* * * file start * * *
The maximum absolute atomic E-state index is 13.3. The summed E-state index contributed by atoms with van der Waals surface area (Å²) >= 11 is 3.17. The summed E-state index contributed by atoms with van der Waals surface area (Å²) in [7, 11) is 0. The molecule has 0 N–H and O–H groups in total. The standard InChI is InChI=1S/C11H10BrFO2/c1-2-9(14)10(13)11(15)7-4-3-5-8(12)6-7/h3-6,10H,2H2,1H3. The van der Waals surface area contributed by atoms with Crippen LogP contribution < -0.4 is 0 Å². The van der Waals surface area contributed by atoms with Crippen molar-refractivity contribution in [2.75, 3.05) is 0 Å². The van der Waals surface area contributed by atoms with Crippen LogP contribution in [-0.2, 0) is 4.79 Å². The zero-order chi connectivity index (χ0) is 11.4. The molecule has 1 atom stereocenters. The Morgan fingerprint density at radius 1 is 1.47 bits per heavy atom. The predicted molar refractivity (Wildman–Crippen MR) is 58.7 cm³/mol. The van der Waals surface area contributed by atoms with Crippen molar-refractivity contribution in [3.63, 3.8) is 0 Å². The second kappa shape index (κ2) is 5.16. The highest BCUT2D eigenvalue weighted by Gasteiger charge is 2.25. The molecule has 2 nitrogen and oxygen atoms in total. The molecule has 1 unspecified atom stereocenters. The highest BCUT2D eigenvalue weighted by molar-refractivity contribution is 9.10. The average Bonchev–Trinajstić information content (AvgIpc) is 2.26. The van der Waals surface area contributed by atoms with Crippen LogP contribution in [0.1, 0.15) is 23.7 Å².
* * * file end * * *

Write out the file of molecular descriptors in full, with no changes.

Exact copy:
The maximum absolute atomic E-state index is 13.3. The summed E-state index contributed by atoms with van der Waals surface area (Å²) >= 11 is 3.17. The summed E-state index contributed by atoms with van der Waals surface area (Å²) in [7, 11) is 0. The molecule has 0 N–H and O–H groups in total. The standard InChI is InChI=1S/C11H10BrFO2/c1-2-9(14)10(13)11(15)7-4-3-5-8(12)6-7/h3-6,10H,2H2,1H3. The van der Waals surface area contributed by atoms with Crippen LogP contribution < -0.4 is 0 Å². The van der Waals surface area contributed by atoms with Crippen molar-refractivity contribution in [2.75, 3.05) is 0 Å². The van der Waals surface area contributed by atoms with Crippen LogP contribution in [-0.2, 0) is 4.79 Å². The zero-order chi connectivity index (χ0) is 11.4. The molecule has 1 atom stereocenters. The Morgan fingerprint density at radius 1 is 1.47 bits per heavy atom. The predicted molar refractivity (Wildman–Crippen MR) is 58.7 cm³/mol. The van der Waals surface area contributed by atoms with Crippen molar-refractivity contribution in [3.63, 3.8) is 0 Å². The second kappa shape index (κ2) is 5.16. The highest BCUT2D eigenvalue weighted by Gasteiger charge is 2.25. The molecule has 2 nitrogen and oxygen atoms in total. The molecule has 1 unspecified atom stereocenters. The highest BCUT2D eigenvalue weighted by molar-refractivity contribution is 9.10. The average Bonchev–Trinajstić information content (AvgIpc) is 2.26. The van der Waals surface area contributed by atoms with Crippen LogP contribution in [0.1, 0.15) is 23.7 Å².